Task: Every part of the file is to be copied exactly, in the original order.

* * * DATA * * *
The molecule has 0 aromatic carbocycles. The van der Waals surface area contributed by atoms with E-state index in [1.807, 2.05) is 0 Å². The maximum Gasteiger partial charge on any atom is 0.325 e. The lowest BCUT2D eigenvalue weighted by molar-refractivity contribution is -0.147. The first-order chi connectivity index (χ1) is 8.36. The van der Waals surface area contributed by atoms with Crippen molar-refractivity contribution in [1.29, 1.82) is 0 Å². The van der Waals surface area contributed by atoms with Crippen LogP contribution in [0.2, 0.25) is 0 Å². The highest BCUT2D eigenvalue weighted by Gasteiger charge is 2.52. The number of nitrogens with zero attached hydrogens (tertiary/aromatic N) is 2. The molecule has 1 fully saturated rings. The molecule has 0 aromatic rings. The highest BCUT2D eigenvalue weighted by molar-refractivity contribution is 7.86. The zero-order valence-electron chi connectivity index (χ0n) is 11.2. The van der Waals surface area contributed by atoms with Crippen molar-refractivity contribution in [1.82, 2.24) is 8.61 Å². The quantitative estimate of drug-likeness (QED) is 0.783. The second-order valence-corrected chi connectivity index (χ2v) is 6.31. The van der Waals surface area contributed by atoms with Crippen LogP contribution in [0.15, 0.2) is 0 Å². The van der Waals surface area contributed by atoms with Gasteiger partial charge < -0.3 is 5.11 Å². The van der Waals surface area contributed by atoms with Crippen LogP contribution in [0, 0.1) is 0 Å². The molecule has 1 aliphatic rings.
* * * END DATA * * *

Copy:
The molecule has 0 aromatic carbocycles. The van der Waals surface area contributed by atoms with E-state index in [1.807, 2.05) is 0 Å². The maximum Gasteiger partial charge on any atom is 0.325 e. The lowest BCUT2D eigenvalue weighted by molar-refractivity contribution is -0.147. The first-order chi connectivity index (χ1) is 8.36. The van der Waals surface area contributed by atoms with Crippen molar-refractivity contribution in [1.29, 1.82) is 0 Å². The van der Waals surface area contributed by atoms with Crippen LogP contribution in [0.2, 0.25) is 0 Å². The highest BCUT2D eigenvalue weighted by Gasteiger charge is 2.52. The number of nitrogens with zero attached hydrogens (tertiary/aromatic N) is 2. The molecule has 1 fully saturated rings. The molecule has 0 aromatic rings. The highest BCUT2D eigenvalue weighted by molar-refractivity contribution is 7.86. The zero-order valence-electron chi connectivity index (χ0n) is 11.2. The van der Waals surface area contributed by atoms with Crippen molar-refractivity contribution in [1.82, 2.24) is 8.61 Å². The quantitative estimate of drug-likeness (QED) is 0.783. The second-order valence-corrected chi connectivity index (χ2v) is 6.31. The van der Waals surface area contributed by atoms with Crippen LogP contribution in [0.15, 0.2) is 0 Å². The van der Waals surface area contributed by atoms with Gasteiger partial charge < -0.3 is 5.11 Å². The van der Waals surface area contributed by atoms with Crippen LogP contribution in [0, 0.1) is 0 Å². The molecule has 1 aliphatic rings.